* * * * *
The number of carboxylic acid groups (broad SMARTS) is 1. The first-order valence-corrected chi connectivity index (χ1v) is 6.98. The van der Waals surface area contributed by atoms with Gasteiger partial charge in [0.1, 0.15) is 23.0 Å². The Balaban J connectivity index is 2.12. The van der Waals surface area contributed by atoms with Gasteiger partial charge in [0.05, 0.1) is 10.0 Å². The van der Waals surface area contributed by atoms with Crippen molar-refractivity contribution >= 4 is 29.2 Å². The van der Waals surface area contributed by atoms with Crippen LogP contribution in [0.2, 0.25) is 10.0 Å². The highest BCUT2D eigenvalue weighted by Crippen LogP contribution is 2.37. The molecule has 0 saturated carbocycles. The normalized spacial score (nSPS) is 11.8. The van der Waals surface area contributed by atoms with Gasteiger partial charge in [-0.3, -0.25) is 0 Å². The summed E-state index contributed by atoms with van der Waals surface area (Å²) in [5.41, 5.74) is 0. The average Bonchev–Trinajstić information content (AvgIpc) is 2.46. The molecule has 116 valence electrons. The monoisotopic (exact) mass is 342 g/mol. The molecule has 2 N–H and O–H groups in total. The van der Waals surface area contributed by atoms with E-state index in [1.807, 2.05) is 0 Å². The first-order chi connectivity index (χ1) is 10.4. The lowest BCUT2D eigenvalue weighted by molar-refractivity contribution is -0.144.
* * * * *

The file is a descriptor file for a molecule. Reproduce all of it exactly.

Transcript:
The number of carboxylic acid groups (broad SMARTS) is 1. The first-order valence-corrected chi connectivity index (χ1v) is 6.98. The van der Waals surface area contributed by atoms with Gasteiger partial charge in [0.1, 0.15) is 23.0 Å². The Balaban J connectivity index is 2.12. The van der Waals surface area contributed by atoms with Gasteiger partial charge in [0.05, 0.1) is 10.0 Å². The van der Waals surface area contributed by atoms with Crippen molar-refractivity contribution >= 4 is 29.2 Å². The van der Waals surface area contributed by atoms with Crippen LogP contribution in [0.2, 0.25) is 10.0 Å². The highest BCUT2D eigenvalue weighted by Crippen LogP contribution is 2.37. The molecule has 0 saturated carbocycles. The normalized spacial score (nSPS) is 11.8. The van der Waals surface area contributed by atoms with Gasteiger partial charge in [-0.3, -0.25) is 0 Å². The summed E-state index contributed by atoms with van der Waals surface area (Å²) in [5.41, 5.74) is 0. The average Bonchev–Trinajstić information content (AvgIpc) is 2.46. The molecule has 116 valence electrons. The monoisotopic (exact) mass is 342 g/mol. The molecule has 2 N–H and O–H groups in total. The van der Waals surface area contributed by atoms with E-state index in [1.807, 2.05) is 0 Å². The first-order chi connectivity index (χ1) is 10.4. The lowest BCUT2D eigenvalue weighted by molar-refractivity contribution is -0.144.